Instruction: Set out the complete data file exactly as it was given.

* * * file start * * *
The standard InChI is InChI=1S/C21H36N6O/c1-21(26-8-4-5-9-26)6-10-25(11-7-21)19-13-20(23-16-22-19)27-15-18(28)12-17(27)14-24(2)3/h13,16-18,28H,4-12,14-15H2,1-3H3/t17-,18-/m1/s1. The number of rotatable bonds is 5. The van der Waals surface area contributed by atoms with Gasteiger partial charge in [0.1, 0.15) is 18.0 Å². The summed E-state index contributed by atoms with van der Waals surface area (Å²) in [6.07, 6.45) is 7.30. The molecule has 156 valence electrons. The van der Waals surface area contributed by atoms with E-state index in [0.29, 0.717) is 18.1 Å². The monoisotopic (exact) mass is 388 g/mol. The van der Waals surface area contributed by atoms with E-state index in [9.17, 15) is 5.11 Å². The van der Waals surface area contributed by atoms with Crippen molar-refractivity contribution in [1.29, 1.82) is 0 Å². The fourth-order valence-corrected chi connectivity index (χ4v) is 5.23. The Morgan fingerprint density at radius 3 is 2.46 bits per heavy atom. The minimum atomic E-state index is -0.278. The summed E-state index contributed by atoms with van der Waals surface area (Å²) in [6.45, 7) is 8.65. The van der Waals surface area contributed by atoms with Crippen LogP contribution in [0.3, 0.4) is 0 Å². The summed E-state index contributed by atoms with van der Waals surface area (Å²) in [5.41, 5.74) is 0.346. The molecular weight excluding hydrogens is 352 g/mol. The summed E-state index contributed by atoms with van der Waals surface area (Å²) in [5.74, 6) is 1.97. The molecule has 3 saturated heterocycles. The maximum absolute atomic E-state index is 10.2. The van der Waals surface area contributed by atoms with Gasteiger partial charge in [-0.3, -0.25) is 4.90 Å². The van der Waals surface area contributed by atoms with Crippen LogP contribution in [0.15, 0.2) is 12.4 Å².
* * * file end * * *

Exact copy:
The standard InChI is InChI=1S/C21H36N6O/c1-21(26-8-4-5-9-26)6-10-25(11-7-21)19-13-20(23-16-22-19)27-15-18(28)12-17(27)14-24(2)3/h13,16-18,28H,4-12,14-15H2,1-3H3/t17-,18-/m1/s1. The number of rotatable bonds is 5. The van der Waals surface area contributed by atoms with Gasteiger partial charge in [0.1, 0.15) is 18.0 Å². The summed E-state index contributed by atoms with van der Waals surface area (Å²) in [6.07, 6.45) is 7.30. The molecule has 156 valence electrons. The van der Waals surface area contributed by atoms with E-state index in [0.29, 0.717) is 18.1 Å². The monoisotopic (exact) mass is 388 g/mol. The van der Waals surface area contributed by atoms with E-state index in [9.17, 15) is 5.11 Å². The van der Waals surface area contributed by atoms with Crippen molar-refractivity contribution in [1.29, 1.82) is 0 Å². The fourth-order valence-corrected chi connectivity index (χ4v) is 5.23. The Morgan fingerprint density at radius 3 is 2.46 bits per heavy atom. The minimum atomic E-state index is -0.278. The summed E-state index contributed by atoms with van der Waals surface area (Å²) in [6.45, 7) is 8.65. The van der Waals surface area contributed by atoms with Crippen LogP contribution in [0.3, 0.4) is 0 Å². The summed E-state index contributed by atoms with van der Waals surface area (Å²) in [5.41, 5.74) is 0.346. The molecular weight excluding hydrogens is 352 g/mol. The summed E-state index contributed by atoms with van der Waals surface area (Å²) in [5.74, 6) is 1.97. The molecule has 3 saturated heterocycles. The maximum absolute atomic E-state index is 10.2. The van der Waals surface area contributed by atoms with Gasteiger partial charge in [-0.3, -0.25) is 4.90 Å². The van der Waals surface area contributed by atoms with Crippen LogP contribution in [0.15, 0.2) is 12.4 Å².